Many drivers treat their motor vehicles as a home away from home. You might consider your car to be a semi-private place where you can keep personal items safe while you're out.
Yet, a traffic stop for a traffic violation can put this privacy at risk. A vehicle search could lead to criminal charges in some circumstances.
You might choose to allow or deny a search of your car. Know what to expect if a law enforcement officer tells you they want to investigate.
Drivers' Fourth Amendment Rights
The Fourth Amendment's protection against unlawful search and seizure makes arbitrary police searches illegal. An officer first must have reason to believe you committed a crime, such as driving under the influence (DUI). Without your permission or a valid reason, an illegal search violates your constitutional rights.
The law generally gives police more leeway to search vehicles than other property types like homes. The search warrant rule has an automobile exception. This exception means you have a lower expectation of privacy under the law when driving a car.
The automobile exception addresses public safety concerns such as drunk driving or excessive speeding. Driving is a privilege, and vehicles can cause significant injuries.
Reasons for a Police Search
A police officer can conduct a search of your vehicle under the following circumstances:
- You give the officer consent
- The officer has probable cause to believe there is evidence of a crime in your vehicle
- The officer reasonably believes a search is necessary for their protection, such as a search for a hidden weapon
- The officer has a valid search warrant
- The police conduct a search incident to arrest, such as a search for illegal drugs
It can be difficult to tell whether the police have a justifiable reason for the search. But, these scenarios show that the police do not always need your permission.
Consenting to a Vehicle Search
Officers may ask for permission to search your vehicle. You may decline the request or remain silent if they don't present a warrant.
Even if you are unaware of your rights and consent to a search because you believe you have no choice, ignorance of the law is no defense. Granting permission to search waives your Fourth Amendment rights.
If an officer searches your vehicle without your permission, do not argue with the officer but remain silent. The prosecution won't use evidence from an unreasonable search in a case against you because the court will exclude it from your case.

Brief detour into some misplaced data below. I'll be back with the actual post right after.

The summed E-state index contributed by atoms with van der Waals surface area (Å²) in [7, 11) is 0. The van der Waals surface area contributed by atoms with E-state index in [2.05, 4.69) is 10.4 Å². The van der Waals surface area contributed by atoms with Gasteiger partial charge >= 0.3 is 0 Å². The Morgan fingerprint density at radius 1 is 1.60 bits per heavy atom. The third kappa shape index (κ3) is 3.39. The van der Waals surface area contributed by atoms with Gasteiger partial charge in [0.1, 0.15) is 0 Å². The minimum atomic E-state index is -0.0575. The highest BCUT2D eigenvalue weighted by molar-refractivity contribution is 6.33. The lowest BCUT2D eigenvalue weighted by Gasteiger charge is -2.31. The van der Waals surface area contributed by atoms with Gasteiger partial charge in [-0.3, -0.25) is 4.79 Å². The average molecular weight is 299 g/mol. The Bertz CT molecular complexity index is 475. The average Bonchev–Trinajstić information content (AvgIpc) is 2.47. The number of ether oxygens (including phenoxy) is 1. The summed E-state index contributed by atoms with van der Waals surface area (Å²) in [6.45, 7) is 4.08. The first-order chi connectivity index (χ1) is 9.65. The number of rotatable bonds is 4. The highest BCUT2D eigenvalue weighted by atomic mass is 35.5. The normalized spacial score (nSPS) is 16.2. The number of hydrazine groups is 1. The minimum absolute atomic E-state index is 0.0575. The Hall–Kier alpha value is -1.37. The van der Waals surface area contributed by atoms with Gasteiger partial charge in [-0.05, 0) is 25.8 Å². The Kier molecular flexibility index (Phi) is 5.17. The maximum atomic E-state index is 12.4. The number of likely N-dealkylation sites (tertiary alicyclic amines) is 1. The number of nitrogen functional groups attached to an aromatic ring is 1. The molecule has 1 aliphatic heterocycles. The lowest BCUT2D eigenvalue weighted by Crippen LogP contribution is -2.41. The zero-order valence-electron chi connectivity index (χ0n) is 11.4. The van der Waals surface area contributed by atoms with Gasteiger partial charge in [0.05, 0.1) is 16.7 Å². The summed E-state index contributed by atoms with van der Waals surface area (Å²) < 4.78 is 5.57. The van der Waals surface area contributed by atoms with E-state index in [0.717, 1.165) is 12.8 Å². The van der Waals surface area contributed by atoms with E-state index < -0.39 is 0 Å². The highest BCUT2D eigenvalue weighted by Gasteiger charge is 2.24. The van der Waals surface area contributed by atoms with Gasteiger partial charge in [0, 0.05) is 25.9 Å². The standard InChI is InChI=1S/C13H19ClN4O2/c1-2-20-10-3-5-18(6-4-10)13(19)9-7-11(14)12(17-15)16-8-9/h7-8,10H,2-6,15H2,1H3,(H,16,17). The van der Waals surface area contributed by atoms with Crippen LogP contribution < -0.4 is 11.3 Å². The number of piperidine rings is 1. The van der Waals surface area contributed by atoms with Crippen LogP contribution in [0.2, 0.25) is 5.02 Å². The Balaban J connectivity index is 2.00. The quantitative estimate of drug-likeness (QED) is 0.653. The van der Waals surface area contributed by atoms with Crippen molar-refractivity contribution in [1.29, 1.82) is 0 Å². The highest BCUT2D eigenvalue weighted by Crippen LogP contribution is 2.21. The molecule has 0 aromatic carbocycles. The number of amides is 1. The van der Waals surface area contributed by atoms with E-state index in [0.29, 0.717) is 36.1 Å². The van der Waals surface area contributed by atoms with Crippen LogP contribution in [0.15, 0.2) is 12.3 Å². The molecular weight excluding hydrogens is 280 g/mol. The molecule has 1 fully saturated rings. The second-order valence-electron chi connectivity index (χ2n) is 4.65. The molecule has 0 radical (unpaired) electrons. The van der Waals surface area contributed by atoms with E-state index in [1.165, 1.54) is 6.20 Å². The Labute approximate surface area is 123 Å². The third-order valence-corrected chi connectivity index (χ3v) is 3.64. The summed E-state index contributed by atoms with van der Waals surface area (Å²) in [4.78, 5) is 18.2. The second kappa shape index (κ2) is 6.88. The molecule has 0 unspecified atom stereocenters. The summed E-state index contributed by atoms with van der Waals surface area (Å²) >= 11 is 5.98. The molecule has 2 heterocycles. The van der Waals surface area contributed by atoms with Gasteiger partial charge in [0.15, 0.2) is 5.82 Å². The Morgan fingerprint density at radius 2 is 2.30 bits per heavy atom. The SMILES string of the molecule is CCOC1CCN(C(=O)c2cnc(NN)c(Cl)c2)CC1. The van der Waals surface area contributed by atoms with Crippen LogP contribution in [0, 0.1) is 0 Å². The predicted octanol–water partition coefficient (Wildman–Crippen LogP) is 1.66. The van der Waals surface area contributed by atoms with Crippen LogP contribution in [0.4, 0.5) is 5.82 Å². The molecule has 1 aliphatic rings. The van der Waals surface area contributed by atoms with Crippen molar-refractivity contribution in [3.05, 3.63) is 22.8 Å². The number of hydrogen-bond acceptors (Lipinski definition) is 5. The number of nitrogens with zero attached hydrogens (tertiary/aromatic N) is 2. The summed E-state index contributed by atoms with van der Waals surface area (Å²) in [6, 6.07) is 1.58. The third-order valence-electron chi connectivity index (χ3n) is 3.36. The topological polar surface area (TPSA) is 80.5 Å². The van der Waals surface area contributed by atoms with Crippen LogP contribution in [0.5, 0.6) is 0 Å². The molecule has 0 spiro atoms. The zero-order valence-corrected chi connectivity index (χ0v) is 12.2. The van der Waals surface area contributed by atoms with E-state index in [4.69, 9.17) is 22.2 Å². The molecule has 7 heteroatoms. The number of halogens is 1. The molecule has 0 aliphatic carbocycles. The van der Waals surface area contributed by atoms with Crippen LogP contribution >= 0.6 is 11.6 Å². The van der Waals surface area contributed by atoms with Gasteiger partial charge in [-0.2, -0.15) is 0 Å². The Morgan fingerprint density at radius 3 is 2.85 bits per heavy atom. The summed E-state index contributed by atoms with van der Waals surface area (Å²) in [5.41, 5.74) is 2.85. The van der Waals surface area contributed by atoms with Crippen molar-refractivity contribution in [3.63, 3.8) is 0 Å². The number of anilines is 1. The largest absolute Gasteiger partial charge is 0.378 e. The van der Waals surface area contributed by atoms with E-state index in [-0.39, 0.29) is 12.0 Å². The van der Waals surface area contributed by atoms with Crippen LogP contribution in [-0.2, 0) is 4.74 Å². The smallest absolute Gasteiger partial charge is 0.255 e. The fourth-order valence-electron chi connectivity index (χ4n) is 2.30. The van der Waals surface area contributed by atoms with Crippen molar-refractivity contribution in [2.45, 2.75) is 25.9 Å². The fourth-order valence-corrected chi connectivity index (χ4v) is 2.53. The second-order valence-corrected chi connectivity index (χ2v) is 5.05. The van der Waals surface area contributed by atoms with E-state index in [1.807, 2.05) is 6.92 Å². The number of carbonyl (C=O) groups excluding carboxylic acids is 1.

Vehicle Searches With Probable Cause
Probable cause exists when an officer has substantial reason to believe a crime is being or has been committed. This belief gives the officer the legal authority to search the vehicle without a warrant (except in Washington).
For example, the police can search your car if your eyes are bloodshot and they smell marijuana. They can also search your car if it matches the description of a getaway vehicle from a retail robbery.
Evidence in Plain View
Evidence of a crime visible outside the vehicle can lead to a more thorough search. An officer can seize any evidence, contraband, or other illegal items in plain view.
For example, an officer may search after seeing a glass pipe with white residue on the car's dashboard. In that scenario, the drug paraphernalia in plain view establishes probable cause of a crime like drug possession or drugged driving.
Federal courts have expanded the plain view doctrine to include other types of sensory evidence. For example, an officer or drug-sniffing dog might smell drugs near a car's trunk. Or, an officer may hear the sound of a kidnapping victim in the back of a van crying out for help.
Reasonable Suspicion for a Search
The threshold for reasonable suspicion is less stringent than probable cause. It is more than a mere hunch but doesn't need indisputable evidence of a crime or criminal activity.
For example, a motorist swerving from lane to lane might not be drunk but just a chaotic driver. Their actions still give an officer reasonable suspicion to investigate whether there are signs of alcohol use.
Legal Advice for Vehicle Searches
Police searches are a serious matter. Contact a DUI lawyer or experienced criminal defense attorney to help with an unlawful search and seizure. Your attorney will be able to review the evidence in your case and help you decide whether to file a motion to suppress illegally obtained evidence.